Why aren't Macbeth and Lady Macbeth happy being king and queen? Cite evidence to support your opnion.

2 Answers

troutmiller's profile pic

troutmiller | High School Teacher | (Level 2) Educator

Posted on

Once Macbeth kills King Duncan, he hears the words "Sleep no more." That is exactly what happens to both of them.  Because of their guilt, they are both insomniacs.  They cannot sleep at night.  In fact, in Act V, Scene 1, Lady Macbeth is observed sleepwalking.  In that scene she reveals her secrets and the Gentlewoman and the Doctor overhear her words and feelings of guilt.

"Yet who would have thought the old man
to have had so much blood in him?"

While Lady Macbeth is slowly going crazy without sleep and the overwhelming feelings of guilt, Macbeth is becoming more and more paranoid.  He wants to ensure that no one will be in his way.  He immediately (after becoming king) hires murderers to kill Banquo, once his best friend, and also his son Fleance.  To ensure that the murder occurs, he even hires a third murderer to join them--just to make sure the job gets done.  Macbeth talks the first two men into hating Banquo so he knows that they'll go through with the killing.

"Both of you
Know Banquo was your enemy"

After Banquo, he goes after Macduff's family.  It's never ending. 

Both Macbeth and Lady Macbeth can never really enjoy their royalty because of both the lack of sleep (guilt) and because of his paranoia.

Sources:
andrewnightingale's profile pic

andrewnightingale | High School Teacher | (Level 1) Educator Emeritus

Posted on

The two malicious murderers are not happy in their ill-acquired positions for obvious reasons: they are overwrought with guilt and remorse and, therefore, cannot sleep. Macbeth has already received a portentous warning about what was to come soon after he assassinated King Duncan. We see Macbeth pronounce the following in Act ll, scene ll:

Methought I heard a voice cry 'Sleep no more!
Macbeth does murder sleep....'

Macbeth cannot enjoy his position because he is deprived of sleep after having committed his foul deed. He later, in Act lll, scene ll, tells Lady Macbeth:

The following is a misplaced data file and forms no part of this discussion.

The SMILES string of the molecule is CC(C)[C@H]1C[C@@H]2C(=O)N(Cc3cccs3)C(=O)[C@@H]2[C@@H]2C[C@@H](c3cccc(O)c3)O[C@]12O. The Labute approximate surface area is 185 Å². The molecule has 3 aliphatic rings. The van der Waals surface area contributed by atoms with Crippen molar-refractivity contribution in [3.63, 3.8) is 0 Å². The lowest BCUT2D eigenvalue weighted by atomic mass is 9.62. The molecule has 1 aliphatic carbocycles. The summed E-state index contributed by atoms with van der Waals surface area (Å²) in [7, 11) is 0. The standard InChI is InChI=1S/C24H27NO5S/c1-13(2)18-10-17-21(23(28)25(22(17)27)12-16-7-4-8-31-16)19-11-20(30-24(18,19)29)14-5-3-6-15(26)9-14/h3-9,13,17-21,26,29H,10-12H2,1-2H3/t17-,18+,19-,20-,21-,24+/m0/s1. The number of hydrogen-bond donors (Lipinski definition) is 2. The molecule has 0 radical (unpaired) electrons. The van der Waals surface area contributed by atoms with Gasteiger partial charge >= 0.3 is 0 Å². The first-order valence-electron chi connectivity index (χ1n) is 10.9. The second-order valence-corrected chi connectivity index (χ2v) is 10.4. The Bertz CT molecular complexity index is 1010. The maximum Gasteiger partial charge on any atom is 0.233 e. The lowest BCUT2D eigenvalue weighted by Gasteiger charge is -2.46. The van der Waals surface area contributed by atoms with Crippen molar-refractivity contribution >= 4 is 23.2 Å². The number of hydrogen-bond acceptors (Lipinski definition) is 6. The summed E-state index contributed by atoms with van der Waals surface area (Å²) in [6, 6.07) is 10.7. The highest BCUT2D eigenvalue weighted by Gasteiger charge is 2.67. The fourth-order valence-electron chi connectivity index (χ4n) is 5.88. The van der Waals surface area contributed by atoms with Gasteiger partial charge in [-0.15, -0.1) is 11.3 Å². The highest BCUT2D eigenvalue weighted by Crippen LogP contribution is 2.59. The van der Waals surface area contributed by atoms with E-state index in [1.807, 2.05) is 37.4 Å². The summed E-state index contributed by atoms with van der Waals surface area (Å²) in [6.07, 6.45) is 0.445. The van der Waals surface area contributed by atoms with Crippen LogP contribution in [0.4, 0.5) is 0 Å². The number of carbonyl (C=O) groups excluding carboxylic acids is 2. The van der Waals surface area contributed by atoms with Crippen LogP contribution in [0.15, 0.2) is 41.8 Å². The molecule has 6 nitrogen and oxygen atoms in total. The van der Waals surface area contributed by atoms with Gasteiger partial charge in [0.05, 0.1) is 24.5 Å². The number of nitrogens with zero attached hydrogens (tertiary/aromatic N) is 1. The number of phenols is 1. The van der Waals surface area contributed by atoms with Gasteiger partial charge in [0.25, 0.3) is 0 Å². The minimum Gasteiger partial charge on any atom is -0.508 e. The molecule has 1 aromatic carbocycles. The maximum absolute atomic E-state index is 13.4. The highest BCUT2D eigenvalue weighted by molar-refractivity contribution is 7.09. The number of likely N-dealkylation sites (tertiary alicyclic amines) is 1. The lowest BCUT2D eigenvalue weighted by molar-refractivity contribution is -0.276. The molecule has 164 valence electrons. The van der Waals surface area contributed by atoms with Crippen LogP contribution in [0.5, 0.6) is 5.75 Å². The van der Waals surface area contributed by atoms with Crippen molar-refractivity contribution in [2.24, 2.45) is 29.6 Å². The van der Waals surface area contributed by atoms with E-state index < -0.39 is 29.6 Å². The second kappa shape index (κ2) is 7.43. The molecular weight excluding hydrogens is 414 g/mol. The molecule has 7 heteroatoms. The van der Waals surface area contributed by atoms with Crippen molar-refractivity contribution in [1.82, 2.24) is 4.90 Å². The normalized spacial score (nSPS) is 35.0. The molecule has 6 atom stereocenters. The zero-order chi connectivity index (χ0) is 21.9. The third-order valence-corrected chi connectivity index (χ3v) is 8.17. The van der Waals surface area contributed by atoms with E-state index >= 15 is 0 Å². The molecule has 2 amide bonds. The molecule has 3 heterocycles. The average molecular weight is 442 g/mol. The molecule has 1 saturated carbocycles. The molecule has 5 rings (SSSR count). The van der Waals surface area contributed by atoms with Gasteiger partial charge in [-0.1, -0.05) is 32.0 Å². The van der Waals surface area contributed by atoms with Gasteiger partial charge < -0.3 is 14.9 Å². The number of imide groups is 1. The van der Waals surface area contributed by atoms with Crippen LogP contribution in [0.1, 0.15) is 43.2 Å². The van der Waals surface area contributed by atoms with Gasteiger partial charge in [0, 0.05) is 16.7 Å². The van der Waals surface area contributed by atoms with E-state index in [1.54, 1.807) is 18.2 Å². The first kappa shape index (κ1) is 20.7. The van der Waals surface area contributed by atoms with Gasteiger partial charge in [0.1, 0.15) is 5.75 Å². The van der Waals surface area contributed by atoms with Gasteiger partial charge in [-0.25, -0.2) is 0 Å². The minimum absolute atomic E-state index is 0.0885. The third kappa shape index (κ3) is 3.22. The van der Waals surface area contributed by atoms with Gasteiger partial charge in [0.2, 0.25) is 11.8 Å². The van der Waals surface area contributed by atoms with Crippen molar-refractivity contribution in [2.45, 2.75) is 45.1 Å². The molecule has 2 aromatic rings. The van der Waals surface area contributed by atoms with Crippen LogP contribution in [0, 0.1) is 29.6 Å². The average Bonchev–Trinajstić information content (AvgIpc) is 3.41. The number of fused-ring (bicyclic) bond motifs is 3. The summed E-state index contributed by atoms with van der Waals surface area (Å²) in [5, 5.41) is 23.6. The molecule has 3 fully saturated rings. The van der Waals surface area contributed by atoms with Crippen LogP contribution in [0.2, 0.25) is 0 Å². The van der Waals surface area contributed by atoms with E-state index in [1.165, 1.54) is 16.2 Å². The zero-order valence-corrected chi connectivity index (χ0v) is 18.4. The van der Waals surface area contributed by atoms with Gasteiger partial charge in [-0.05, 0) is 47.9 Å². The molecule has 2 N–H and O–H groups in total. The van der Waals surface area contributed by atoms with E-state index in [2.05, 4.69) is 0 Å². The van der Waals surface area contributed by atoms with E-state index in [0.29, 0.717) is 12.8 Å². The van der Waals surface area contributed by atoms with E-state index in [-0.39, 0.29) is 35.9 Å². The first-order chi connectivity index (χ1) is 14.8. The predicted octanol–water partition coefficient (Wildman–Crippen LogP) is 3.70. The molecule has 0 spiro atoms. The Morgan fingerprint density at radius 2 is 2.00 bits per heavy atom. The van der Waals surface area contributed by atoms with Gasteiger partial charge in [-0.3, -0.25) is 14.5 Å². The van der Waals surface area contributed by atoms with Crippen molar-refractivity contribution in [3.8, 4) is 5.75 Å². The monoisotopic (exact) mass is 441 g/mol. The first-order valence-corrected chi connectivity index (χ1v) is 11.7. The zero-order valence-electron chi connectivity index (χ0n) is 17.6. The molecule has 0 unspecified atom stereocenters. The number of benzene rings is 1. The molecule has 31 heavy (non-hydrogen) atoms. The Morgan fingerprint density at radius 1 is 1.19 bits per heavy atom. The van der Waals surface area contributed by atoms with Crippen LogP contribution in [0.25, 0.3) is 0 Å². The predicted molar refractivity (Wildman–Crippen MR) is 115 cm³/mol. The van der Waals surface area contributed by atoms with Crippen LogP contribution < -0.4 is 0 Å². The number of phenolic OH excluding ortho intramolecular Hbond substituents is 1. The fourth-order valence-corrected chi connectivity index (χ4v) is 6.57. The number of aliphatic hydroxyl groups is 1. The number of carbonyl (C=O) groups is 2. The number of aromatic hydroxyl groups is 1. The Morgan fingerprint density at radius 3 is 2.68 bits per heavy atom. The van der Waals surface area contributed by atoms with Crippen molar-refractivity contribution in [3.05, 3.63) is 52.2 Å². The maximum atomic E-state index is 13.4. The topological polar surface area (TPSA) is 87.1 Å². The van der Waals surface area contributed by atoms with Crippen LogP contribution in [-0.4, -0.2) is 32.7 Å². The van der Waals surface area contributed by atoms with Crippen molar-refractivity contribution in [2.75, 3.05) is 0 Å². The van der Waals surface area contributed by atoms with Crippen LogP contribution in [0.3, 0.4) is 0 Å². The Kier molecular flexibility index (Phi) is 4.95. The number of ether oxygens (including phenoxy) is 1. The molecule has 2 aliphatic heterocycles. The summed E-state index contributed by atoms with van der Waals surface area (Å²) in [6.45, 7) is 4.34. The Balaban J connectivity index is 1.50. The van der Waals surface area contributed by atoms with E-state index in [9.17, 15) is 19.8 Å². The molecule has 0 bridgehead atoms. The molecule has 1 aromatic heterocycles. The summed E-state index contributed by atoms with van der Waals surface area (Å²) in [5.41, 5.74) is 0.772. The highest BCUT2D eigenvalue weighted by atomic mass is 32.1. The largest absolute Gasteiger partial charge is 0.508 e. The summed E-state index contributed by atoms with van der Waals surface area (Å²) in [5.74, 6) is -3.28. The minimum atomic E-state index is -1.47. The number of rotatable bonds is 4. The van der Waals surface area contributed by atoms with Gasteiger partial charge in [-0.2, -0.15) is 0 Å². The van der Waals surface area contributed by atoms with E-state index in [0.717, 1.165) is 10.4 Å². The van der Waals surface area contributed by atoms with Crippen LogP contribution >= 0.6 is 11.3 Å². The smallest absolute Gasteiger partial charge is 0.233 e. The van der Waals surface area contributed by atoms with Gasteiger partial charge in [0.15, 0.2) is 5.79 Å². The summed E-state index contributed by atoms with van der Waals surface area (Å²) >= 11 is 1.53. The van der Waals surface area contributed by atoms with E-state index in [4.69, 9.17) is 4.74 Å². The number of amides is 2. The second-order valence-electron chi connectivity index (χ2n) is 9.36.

But let the frame things disjoint, both the
worlds suffer,
Ere we will eat our meal in fear and sleep
In the affliction of these terrible dreams
That shake us nightly: better be with the dead,
Whom we, to gain our peace, have sent to peace,
Than on the torture of the mind to lie
In restless ecstasy.

It is obvious that Macbeth is suffering from insomnia. He states that his mind is tortured and that it would be better to be dead than suffer the sleepless agony brought on by his guilt. 

In addition, he becomes paranoid and goes about having all those he believes are his enemies or a threat, such as Banquo, assassinated. He has Macduff's entire family and his servants executed. He is later tormented by Banquo's ghost. In Act lll, scene lV, his horror and his guilt are apparent when he addresses what he believes is Banquo's spirit at the banquet table:

Thou canst not say I did it: never shake
Thy gory locks at me.

In Act V, scene l, we discover that Lady Macbeth has been suffering the same perturbation experienced by her husband. Her gentlewoman informs the doctor that she has witnessed her walking in her sleep.

I have seen
her rise from her bed, throw her night-gown upon
her, unlock her closet, take forth paper, fold it,
write upon't, read it, afterwards seal it, and again
return to bed; yet all this while in a most fast sleep....

She furthermore mentions that Lady Macbeth has become afraid of the dark and that she consistently rubs her hands as if she is washing them. When Lady Macbeth later cries out, we learn exactly what it is that's troubling her.

Out, damned spot! out, I say!--One: two: why,
then, 'tis time to do't.--Hell is murky!--Fie, my
lord, fie! a soldier, and afeard? What need we
fear who knows it, when none can call our power to
account?--Yet who would have thought the old man
to have had so much blood in him.

In the end she cannot live with the guilt anymore and commits suicide.

In scene lll, we discover that Macbeth has grown tired of his way of life and wishes for some relief:

I am sick at heart,
When I behold--Seyton, I say!--This push
Will cheer me ever, or disseat me now.
I have lived long enough: my way of life
Is fall'n into the sear, the yellow leaf;
And that which should accompany old age,
As honour, love, obedience, troops of friends,
I must not look to have; but, in their stead,
Curses, not loud but deep, mouth-honour, breath,
Which the poor heart would fain deny, and dare not.

The Macbeths have realized that their "overriding ambition" has not brought them the reward and fulfilment they thought it would. Throughout their reign they have been plagued by the results of their malice and have been living lives mostly overwhelmed by the torture and pain of their guilt.